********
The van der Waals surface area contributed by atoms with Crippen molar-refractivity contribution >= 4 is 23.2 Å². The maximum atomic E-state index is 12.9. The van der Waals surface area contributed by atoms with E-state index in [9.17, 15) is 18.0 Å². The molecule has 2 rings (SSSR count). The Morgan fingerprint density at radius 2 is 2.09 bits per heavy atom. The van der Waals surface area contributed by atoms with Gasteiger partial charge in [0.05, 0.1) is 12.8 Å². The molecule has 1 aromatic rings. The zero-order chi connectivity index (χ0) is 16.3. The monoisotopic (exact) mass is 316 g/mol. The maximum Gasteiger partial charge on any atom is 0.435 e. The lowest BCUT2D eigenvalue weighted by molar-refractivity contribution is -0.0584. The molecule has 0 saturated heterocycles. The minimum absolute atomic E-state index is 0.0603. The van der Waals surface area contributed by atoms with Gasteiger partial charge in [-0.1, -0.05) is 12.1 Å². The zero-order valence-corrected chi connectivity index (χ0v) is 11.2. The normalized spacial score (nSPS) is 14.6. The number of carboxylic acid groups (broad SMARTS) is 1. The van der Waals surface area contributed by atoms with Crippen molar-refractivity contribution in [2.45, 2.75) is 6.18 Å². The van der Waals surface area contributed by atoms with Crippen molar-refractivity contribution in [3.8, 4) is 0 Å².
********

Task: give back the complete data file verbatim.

The van der Waals surface area contributed by atoms with Crippen molar-refractivity contribution >= 4 is 23.2 Å². The maximum atomic E-state index is 12.9. The van der Waals surface area contributed by atoms with E-state index in [9.17, 15) is 18.0 Å². The molecule has 2 rings (SSSR count). The Morgan fingerprint density at radius 2 is 2.09 bits per heavy atom. The van der Waals surface area contributed by atoms with Gasteiger partial charge in [0.05, 0.1) is 12.8 Å². The molecule has 1 aromatic rings. The zero-order chi connectivity index (χ0) is 16.3. The monoisotopic (exact) mass is 316 g/mol. The maximum Gasteiger partial charge on any atom is 0.435 e. The lowest BCUT2D eigenvalue weighted by molar-refractivity contribution is -0.0584. The molecule has 0 saturated heterocycles. The minimum absolute atomic E-state index is 0.0603. The van der Waals surface area contributed by atoms with Gasteiger partial charge in [-0.1, -0.05) is 12.1 Å². The zero-order valence-corrected chi connectivity index (χ0v) is 11.2. The normalized spacial score (nSPS) is 14.6. The number of carboxylic acid groups (broad SMARTS) is 1. The van der Waals surface area contributed by atoms with Crippen molar-refractivity contribution in [2.45, 2.75) is 6.18 Å². The van der Waals surface area contributed by atoms with Crippen molar-refractivity contribution in [3.8, 4) is 0 Å².